A few of the major accomplishments that the Wildlife Conservation Society of Tanzania have achieved include: raising over thirty thousand dollars for biodiversity conservation. They have used these resources to hold more conservation workshops, complete a coastal forest conservation project in which they planted over two million tree seedlings, and also helped to save the important Kazimzumbwi Forest. In the Arusha branch they have regular workshops that are open to the public and to all members of the organization. The workshops focus on different environmental topics such as: pollution, industrialization, illegal hunting that is happening at that location, information about the different plants and animals in their area, especially the endangered species and how they can get involved in their protection. This grass-roots project invites members to learn more about plants and wildlife through educational seminars and field trips so they can become environmental enthusiasts and tell their family and friends what they are learning in regards to conservation efforts in their region. This initiative aims at inspiring the local community of Arusha to protect their beautiful region and it empowers their people to know the ways and means of doing so.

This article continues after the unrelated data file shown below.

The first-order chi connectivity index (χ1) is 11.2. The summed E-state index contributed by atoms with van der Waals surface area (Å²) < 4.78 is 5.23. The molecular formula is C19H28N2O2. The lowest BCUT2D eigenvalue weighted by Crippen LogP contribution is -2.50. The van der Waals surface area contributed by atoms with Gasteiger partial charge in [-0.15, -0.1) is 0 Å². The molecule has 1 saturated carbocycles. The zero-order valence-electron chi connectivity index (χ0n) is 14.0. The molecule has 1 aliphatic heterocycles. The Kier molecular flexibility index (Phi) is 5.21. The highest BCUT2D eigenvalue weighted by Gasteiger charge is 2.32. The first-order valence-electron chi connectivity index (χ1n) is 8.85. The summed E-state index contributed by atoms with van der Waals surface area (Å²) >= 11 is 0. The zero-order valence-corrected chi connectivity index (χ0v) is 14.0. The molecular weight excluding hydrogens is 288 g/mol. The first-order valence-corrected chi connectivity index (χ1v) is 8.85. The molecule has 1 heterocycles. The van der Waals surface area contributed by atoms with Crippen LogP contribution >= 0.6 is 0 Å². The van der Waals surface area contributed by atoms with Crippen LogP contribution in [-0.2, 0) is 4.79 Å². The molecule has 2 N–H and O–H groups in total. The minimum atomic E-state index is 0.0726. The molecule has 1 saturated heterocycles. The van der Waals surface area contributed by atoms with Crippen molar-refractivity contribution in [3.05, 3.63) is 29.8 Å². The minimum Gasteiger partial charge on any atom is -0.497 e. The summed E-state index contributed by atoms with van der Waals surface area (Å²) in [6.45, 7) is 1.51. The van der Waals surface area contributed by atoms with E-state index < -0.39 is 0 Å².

When They Were Founded

This organization was founded in 1956 in Dar Es Salaam, where their headquarters still remain. The Arusha region branch,(located beside the Natural History Museum of Tanzania), reopened in 2002 after 8 years of dormancy.

The branch was revived to revitalize WCST's efforts to achieve its mission in the northern part of the country and to respond to pressing conservation issues in the region as perceived by a growing number of past and present WCST members. The Arusha Branch is still in the process of revitalizing its memberships and activities in the region.

Who They Work With

The Wildlife Conservation Society of Tanzania is a nation wide organization that operates in 46 regions across Tanzania. The branch within the Arusha region has been in operation since 2002.

The Arusha branch of the WCST works mainly on environmental conservation. They are currently focusing on public awareness, with a campaign to share the importance of nature conservation through local schools. They also currently have a project in the Lake Natron area as to learn about the water quality and find out how many different species live in this lake,